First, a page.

This, not the Rule of Law. This, the Rule of the Puppet Strings. This, not the Age of Reason. This, the Age of Tension. The seventh Presidency brought back the resurrected apparition of the second president – who largely travelled the same troublesome path and traversed the same trying terrain as before – only this time with a measure of vengeance:
Following the controversial general elections of 1980, a rag tag band of “bandits” run to the bush, only to return to the capital, a mere five years later, wielding the victorious gun of war – with which they seized power from a duo of largely illiterate Army Generals (of the Okello & Okello Company ), who had themselves grabbed that same power a mere five months before from the coup-prone Presidency of Dr Milton Obote.
In all this, the lexicon of the day, the vocabulary of the Age was military might, gun power, and sheer primitive force. Theirs, the Rule of Kifuba (crude force) – not the Rule of Law. Naturally, it took the bush warriors a long time, prime sacrifice and national agony to transform the Age of Chaos and Tyranny into the present Age. What then has been the state of affairs vis a vis the rule of law during this present Age; this twilight to our milestone jubilee?
The chronicles of this Age will record many momentous things done or left undone in the areas of economics, politics and peace. In the arena of the rule of law, however, the record will not fail to script the following troublesome spots on the large canvass of our nascent history:
(1) The infamous double invasion of the High Court premises in December 2005 and March 2007 by the elite agents of the Army under their nom de guerre (battle name) of Black Mambas;
(2) The ugly bloody scenes of excessive bare-knuckles force exhibited by the peoples’ police service in cleansing the country’s streets, highways, and byways of opposition pedestrians who choose to walk to work; or, even worse, who dare to walk to freedom.
Most, unfortunately, the spectre of the daily pall of lethal smoke vomited from the inexhaustible armoury of police canisters, hangs heavy over the heads of the populace like a dark nimbus cloud. It sends a chilling message into the Nation’s sitting rooms, office rooms and even the court rooms.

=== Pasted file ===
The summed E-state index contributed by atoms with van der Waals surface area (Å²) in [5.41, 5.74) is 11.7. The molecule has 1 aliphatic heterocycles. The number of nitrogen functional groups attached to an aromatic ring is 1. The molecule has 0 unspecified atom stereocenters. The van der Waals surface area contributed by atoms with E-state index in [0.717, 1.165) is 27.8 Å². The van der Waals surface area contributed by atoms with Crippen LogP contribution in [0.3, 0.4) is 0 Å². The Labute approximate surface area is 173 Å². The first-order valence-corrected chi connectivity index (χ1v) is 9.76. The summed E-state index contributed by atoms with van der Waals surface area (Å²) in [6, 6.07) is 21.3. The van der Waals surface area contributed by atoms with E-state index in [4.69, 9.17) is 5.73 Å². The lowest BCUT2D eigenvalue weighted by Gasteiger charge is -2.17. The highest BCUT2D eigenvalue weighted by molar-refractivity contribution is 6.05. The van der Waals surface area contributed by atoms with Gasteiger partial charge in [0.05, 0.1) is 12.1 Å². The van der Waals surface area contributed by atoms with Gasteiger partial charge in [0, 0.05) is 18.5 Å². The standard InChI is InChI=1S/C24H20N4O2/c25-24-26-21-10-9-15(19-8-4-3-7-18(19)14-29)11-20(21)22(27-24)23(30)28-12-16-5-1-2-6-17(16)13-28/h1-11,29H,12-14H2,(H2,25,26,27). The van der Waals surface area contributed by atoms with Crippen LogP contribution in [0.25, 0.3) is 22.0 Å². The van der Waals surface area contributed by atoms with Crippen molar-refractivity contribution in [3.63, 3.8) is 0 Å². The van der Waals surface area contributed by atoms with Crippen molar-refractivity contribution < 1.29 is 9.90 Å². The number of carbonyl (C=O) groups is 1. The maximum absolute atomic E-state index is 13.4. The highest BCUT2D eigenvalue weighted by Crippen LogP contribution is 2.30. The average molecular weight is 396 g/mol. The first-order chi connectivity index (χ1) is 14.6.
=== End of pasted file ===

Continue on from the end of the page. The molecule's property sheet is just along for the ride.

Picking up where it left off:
Worse, the daily photos and TV pictures of the uniformed police heavily garbed in riot gear heaving, sweating, wrangling, and battling it out with unarmed politicians, pedestrians and the press amidst fumes of toxic tear gas, are a searing, suffocating experience in national anguish and agony. The ubiquitous pall of deadly tear gas envelopes the cityscape and the landscape under a dark cloud of doubt: Doubt, as to the efficacy of the citizens’ enjoyment of their inherent rights of association, expression, and protestation?
Doubt as to the permissible boundaries demarcating the extent and content of the state’s mandate to keep law and order? Doubt as to whether in validly executing its function, the police bears no moral responsibility to restrain its strong hand of might so as not to stray into appearing to trample roughshod the frail citizen’s rights underfoot?
There is, therefore, the real danger that when all the gas and cloud has settled, history may well record this as the Age of the Rule of Tear Gas, rather than the Rule of Law. The more the pity – especially given that this is the administration that unveiled and bequeathed to the country a stellar Constitution: the best researched, the most debated, and the most liberal and efficacious constitution of all our former constitutions: a model in the region, a guide on the continent. Therefore, the tear gas cloud of doubt (coming, as it has on the very eve of the golden jubilee celebrations of our country’s emancipation and liberty), would be a most regrettable legacy. But then, the judgment of history, ripened by the maturity of time, can be horribly harsh: unforgivingly harsh!